Music is an integral part of daily life for countless millions of people around the world, and in many cases, the artists who create it touch our lives in ways that go beyond sound. In fact, musicians are some of the most visible and talked about individuals on the internet. To help artists control how they’re represented to their fans online, and to help them monetize their online content, San Francisco-based OpenAura has created a digital identity platform for artists and the record labels and content partners they work with. Through this platform, third parties can license premium content, including pictures, artwork, reviews and social feeds, enabling them to build deeper, more dynamic experiences for fans.
TouchTunes, the world’s largest jukebox network, has opened up its APIs for the first time. The TouchTunes platform pulls data from over 60,000 locations. The platform enables the various locations to enjoy social interactions through shared experiences. Since the platform’s original release in 2011, TouchTunes has always envisioned developers would be able to build on top of its platform. Now, TouchTunes is making that vision a reality.
Last December, Senzari launched the MusicGraph music recommendation and data access engine as well as the new MusicGraph API. Earlier this month, Senzari opened the MusicGraph API to the public, unveiling the API at the first-ever annual SXSW Music Hackathon Championship. Among the apps included in the list of overall grand prize finalists is Party Play which uses the MusicGraph API to create “a dynamic DJ for parties.”
Samsung and the Tizen Association recently made the Tizen Software Development Kit for Wearables available from the Tizen developer web site. The SDK supports any wearable running Samsung’s Tizen operating system, but that’s an extremely limited number of devices at the moment, with just the Samsung Gear 2 and Gear 2 Neo smartwatches filling the space.
Launching a new streaming music service in 2014 is not for the faint of heart. Companies like Spotify and Pandora have significant market share, Apple entered the space in 2013 with the launch of iRadio, and electronics giant Samsung wants in on the action, too.
Senzari, a cutting-edge music technology company, has launched MusicGraph, a knowledge engine for music that is modeled after a semantic network and powered by an API with an architecture that is similar to Facebook Open Graph Protocol. Senzari has also released a MusicGraph API which allows developers to retrieve objects from the MusicGraph.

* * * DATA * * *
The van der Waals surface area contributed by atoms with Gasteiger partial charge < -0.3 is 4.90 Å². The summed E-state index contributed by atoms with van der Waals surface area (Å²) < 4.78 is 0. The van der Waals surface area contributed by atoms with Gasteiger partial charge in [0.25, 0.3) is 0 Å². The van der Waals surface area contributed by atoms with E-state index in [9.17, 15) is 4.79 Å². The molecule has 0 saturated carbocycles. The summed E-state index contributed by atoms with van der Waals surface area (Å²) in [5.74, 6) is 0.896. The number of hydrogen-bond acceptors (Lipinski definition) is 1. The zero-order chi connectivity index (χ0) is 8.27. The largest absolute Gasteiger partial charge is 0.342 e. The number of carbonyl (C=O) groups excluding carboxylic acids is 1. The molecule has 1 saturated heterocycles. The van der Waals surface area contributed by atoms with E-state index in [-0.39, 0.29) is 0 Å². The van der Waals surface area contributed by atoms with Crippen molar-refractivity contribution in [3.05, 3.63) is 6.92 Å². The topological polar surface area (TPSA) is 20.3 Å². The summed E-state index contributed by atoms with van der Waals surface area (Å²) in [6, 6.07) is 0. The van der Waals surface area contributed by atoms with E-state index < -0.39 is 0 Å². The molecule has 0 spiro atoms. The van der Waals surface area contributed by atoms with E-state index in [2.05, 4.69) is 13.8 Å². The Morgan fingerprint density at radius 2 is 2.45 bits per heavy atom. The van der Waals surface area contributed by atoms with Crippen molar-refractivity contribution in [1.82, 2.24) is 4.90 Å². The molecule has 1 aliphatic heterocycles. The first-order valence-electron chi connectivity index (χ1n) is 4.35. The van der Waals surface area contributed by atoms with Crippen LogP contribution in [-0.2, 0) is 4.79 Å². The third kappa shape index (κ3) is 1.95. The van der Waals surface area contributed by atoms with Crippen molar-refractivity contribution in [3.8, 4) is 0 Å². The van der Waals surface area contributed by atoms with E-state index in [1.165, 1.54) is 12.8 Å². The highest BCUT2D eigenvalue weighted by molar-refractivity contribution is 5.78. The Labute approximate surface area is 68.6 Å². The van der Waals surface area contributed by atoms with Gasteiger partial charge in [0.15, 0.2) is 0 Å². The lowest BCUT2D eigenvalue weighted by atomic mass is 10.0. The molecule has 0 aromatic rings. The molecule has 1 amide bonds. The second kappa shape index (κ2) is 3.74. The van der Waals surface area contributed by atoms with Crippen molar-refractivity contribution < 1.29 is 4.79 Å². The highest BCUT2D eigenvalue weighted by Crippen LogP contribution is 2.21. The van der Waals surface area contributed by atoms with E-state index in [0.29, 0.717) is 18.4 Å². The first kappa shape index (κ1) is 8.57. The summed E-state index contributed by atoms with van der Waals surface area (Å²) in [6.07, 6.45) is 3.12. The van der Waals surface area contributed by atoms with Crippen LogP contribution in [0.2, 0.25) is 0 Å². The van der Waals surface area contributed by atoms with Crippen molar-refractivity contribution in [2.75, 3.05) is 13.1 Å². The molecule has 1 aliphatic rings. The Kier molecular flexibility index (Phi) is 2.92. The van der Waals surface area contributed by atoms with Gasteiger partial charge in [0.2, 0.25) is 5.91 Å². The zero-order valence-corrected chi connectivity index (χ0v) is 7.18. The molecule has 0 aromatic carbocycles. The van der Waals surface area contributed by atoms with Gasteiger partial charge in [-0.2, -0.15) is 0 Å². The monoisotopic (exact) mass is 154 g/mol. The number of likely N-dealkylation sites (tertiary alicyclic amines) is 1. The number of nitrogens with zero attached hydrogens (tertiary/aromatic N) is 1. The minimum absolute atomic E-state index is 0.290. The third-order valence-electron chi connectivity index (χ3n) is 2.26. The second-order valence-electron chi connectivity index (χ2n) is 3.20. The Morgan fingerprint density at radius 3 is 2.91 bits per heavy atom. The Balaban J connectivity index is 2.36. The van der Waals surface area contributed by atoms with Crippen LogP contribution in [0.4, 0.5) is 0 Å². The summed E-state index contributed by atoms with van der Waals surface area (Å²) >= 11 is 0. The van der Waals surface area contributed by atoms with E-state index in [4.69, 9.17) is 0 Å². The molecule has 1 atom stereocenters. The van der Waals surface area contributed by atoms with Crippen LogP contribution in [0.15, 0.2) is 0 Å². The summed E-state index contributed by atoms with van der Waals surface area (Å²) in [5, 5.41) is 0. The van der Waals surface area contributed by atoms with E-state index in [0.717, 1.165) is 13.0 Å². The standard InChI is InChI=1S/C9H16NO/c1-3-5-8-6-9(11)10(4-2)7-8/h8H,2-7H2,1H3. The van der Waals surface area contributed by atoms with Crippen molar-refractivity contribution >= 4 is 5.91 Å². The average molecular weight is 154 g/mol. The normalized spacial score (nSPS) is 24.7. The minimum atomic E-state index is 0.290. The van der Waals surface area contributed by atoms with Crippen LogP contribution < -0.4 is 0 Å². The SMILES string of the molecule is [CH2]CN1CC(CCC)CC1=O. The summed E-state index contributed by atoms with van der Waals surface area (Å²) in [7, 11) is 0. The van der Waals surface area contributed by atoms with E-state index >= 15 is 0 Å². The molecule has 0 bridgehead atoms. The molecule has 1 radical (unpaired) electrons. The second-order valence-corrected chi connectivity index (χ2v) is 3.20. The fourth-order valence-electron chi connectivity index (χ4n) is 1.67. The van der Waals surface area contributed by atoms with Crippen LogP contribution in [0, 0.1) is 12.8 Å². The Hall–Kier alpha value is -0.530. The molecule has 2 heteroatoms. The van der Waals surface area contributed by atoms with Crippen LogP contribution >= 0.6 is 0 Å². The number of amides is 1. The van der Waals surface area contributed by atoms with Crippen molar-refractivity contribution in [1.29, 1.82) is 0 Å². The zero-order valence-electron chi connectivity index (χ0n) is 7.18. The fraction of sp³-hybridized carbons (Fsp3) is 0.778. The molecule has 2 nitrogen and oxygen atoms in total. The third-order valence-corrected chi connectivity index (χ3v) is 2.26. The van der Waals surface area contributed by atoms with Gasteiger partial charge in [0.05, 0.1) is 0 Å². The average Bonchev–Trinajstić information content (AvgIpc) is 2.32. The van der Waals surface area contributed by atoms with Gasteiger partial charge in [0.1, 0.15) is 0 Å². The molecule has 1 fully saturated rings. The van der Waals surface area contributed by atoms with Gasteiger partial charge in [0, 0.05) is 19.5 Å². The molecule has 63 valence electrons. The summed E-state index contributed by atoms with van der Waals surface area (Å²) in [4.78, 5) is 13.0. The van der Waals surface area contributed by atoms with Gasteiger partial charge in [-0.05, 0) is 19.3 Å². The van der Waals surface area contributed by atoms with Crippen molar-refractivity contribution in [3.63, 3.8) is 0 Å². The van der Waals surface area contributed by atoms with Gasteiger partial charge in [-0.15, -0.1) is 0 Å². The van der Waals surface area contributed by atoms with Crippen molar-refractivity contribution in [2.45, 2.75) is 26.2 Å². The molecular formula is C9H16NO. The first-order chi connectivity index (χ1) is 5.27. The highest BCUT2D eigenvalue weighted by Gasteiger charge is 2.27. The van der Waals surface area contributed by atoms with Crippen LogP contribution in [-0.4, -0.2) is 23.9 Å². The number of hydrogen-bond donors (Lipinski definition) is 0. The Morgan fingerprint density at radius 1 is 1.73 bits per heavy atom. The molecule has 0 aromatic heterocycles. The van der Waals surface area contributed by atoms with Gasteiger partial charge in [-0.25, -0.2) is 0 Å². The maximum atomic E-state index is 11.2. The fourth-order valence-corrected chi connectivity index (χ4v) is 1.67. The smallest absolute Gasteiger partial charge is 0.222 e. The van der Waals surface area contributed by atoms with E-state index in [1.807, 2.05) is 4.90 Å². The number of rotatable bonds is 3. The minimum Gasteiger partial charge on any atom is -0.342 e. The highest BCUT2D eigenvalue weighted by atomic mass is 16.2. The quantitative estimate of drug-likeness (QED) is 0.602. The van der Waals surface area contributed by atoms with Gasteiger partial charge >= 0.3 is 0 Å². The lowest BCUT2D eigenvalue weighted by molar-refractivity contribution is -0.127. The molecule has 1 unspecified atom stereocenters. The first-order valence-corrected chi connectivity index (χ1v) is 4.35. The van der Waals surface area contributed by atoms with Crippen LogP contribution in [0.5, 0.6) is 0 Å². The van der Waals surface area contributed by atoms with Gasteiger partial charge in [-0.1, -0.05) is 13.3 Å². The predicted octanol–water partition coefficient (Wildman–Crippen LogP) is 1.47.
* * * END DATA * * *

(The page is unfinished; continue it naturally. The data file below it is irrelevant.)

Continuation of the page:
The Foundation Center, a leading provider of philanthropy data, analysis, and training, has just announced the launch of Foundation Stats, a brand new online tool that generates tables and charts from a vast collection of data about the U.S. foundation community. In addition, the Foundation Center has also provided a Foundation Stats API allowing developers programmatic access to the philanthropy data available at Foundation Stats.
The power of choice is a valuable part of our everyday lives, and with so many options at our disposal along with wildly different tastes and opinions, it’s a good thing we have the freedom to choose. Based on this idea, it’s easy to see how things like music charts, recommendations from film critics and general ratings on social media platforms may not be the opinions shared by everybody, and a recommendation system that could focus more on a person’s specific preferences would be quite useful. That’s pretty much what Tumbz has set out to do. The Tumbz API also makes it possible for this functionality to be integrated with other applications.
For music fans and concert goers, having instant access to information on which bands are playing where is definitely a plus. Being in the know and never missing out when it comes to great gigs in your area is even better. In comes new Facebook mashup, Fanbible; a live music event guide that works on android, iPhone, iPad and desktop browsers, keeping users informed even when they’re on the go.
Quick: name that huge search engine you use a lot that starts with G but isn’t…Google. (Hint: it’s a wholly owned subsidiary of Sony.) Right. It’s Gracenote, the folks who help you identify all those tracks in your music library. Okay, it’s not exactly a search engine in the conventional sense. But it does have 130 million tracks and TV listings across 28 countries. And it handles 15 billion queries a month. We’ve covered Gracenote’s earlier APIs in a previous column.